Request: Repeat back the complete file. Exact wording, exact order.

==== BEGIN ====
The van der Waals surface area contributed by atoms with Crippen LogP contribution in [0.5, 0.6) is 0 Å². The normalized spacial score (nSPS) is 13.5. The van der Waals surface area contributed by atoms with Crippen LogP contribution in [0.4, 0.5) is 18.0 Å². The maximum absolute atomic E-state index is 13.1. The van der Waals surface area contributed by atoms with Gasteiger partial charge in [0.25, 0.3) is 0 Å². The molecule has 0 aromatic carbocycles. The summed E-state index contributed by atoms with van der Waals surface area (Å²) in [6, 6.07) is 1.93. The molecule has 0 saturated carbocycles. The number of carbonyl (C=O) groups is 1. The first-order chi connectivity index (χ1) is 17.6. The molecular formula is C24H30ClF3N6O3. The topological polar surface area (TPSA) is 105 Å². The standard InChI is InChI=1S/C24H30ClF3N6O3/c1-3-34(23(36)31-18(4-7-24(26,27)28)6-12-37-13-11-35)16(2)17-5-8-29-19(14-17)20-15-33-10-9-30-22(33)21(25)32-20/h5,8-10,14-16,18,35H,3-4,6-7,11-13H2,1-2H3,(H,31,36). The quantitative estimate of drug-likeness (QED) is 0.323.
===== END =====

The van der Waals surface area contributed by atoms with Crippen LogP contribution in [0.5, 0.6) is 0 Å². The normalized spacial score (nSPS) is 13.5. The van der Waals surface area contributed by atoms with Crippen LogP contribution in [0.4, 0.5) is 18.0 Å². The maximum absolute atomic E-state index is 13.1. The van der Waals surface area contributed by atoms with Gasteiger partial charge in [0.25, 0.3) is 0 Å². The molecule has 0 aromatic carbocycles. The summed E-state index contributed by atoms with van der Waals surface area (Å²) in [6, 6.07) is 1.93. The molecule has 0 saturated carbocycles. The number of carbonyl (C=O) groups is 1. The first-order chi connectivity index (χ1) is 17.6. The molecular formula is C24H30ClF3N6O3. The topological polar surface area (TPSA) is 105 Å². The standard InChI is InChI=1S/C24H30ClF3N6O3/c1-3-34(23(36)31-18(4-7-24(26,27)28)6-12-37-13-11-35)16(2)17-5-8-29-19(14-17)20-15-33-10-9-30-22(33)21(25)32-20/h5,8-10,14-16,18,35H,3-4,6-7,11-13H2,1-2H3,(H,31,36). The quantitative estimate of drug-likeness (QED) is 0.323.